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Getting The Best Customer Testimonials

In one of his most famous books, How to Win Friends and Influence People, Mr. Carnegie shared two principles that left an impact on me.


How do these principles apply to capturing and showcasing customer testimonials? Read on:

The insight notebook.

You never know when a casual chat will yield your favourite customer quote of all time.  Get yourself a sweet notebook, one that you are proud to carry with you everywhere.  When you talk to people, formally or informally, have that pen and paper handy.  I’m saying cowboy-quick-draw handy.  As Van Wilder would have said, “write that down”.

Picture this, picture that.

Taking pictures of customers using your product and services is great; video is even better.  Our phones and tablets have made it easier than ever to snap on-the-go photos and video everywhere.  Be mindful 2 things. 1) Back lighting; it will make the difference between an beautiful photo and a blurred out smoky one.  2) Beware the pocket smudge: the lens of your phone camera needs a good wipe down before you start taking great photos.

Guest showcasing.

Taking your own photos is awesome; reaching the next level starts when your customers are doing it too! We have two examples: Kevin Magee, serial blogger and sales guru, used Meal in a Jar as inspiration for “the un-jarring.  He unpacked his dinner like the newest tech gadget and showcased each step on the blog.  Thank you Kevin! (Check it out here.) Another of our customers is building a sketch-a-day blog.  Zucchini Bolognese became delicious art a few nights ago.  Thank you Joan! (Click here to see it.)

Bend the laws of incremental exchange.

Conventional wisdom would tell you to slowly reciprocate favours of incremental value over an extended period of time.  Time to throw that out the window.  When a customer LOVES your product, ask them crazy favours!  Be part of our promotional video, paint a picture of your experience, help us test new recipes.  People love sharing enthusiasm.  Capture it in the heat of the moment.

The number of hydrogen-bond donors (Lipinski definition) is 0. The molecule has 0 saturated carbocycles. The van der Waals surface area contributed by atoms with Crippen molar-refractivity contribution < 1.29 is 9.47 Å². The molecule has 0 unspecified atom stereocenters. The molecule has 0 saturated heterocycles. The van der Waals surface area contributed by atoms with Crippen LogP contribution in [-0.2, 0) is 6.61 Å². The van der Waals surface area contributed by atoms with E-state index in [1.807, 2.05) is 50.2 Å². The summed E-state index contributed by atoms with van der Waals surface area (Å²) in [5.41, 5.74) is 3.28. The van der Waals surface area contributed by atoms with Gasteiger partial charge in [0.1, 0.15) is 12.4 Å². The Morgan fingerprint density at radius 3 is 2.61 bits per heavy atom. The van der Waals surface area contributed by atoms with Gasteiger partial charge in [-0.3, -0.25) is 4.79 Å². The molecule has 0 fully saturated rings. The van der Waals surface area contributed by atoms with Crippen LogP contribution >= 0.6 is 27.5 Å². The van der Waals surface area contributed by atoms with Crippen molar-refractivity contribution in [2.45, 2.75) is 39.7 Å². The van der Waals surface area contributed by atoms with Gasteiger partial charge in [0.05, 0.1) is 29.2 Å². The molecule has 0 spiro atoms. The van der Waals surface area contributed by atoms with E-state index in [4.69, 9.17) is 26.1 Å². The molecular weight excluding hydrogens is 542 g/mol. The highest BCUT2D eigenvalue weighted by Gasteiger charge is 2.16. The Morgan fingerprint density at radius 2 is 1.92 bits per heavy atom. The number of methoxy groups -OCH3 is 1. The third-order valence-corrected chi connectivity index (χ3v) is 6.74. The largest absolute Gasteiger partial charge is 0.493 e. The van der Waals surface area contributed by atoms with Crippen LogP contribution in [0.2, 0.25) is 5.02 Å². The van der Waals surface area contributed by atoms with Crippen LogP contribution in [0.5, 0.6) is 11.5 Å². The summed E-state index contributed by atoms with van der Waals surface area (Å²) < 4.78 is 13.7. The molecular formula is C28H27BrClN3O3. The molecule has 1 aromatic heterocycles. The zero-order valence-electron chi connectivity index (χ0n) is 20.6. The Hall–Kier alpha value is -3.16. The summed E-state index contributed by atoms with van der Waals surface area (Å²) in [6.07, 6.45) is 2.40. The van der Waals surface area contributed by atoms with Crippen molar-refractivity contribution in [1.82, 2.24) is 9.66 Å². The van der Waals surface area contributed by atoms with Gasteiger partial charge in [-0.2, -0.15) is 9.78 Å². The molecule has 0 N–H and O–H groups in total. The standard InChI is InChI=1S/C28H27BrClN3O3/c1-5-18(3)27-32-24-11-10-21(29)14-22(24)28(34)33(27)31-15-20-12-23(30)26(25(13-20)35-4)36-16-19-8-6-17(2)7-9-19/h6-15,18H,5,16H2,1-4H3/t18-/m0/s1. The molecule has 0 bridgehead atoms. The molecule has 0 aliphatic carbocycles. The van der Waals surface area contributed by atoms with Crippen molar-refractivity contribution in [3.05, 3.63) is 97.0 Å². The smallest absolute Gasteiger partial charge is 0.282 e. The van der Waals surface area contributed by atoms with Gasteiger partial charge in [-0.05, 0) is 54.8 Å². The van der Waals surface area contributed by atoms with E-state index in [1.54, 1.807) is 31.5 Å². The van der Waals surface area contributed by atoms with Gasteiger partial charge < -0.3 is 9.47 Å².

Tiny ask.

Guy Kawasaki presented in Waterloo a few months ago about enchantment (highly recommended).  One concept he passed along was “the tiny ask”.  Everything you offer, whether it be some advice, a free sample, an “inside scoop” or some time, can be followed with a “tiny ask”.  Shout outs on Facebook, Twitter, Instagram, a one-liner testimonial, a photo with your product; these are all tiny asks that are easy to make and easy to fulfill.

Reduce, reuse and recycle.

Reduce: When capturing a testimonial, don’t hesitate to keep the phrases you wish to share.  2 or 3 sentences are all you need to capture an example and a feeling to associate to that example. Reuse: Testimonials don’t need to hide away on your website.  Pull them out once in a while on Twitter, Facebook, promotional material, and more.  There are unlimited uses for great quotes! Recycle: Ask a customer to update their testimonial after a few months.  Maybe they have new insights and experiences to share.

If I could leave you with nothing else, I ask that you take a moment to reflect and draw your own conclusions from these two quotes:

“You must arouse enthusiasm in others, those who do not walk a lonely road.”

“Everyone wants to talk about themselves.”


carson-kolbergCarson Kolberg

Co-founder of Meal In A Jar

Twitter: @koolberg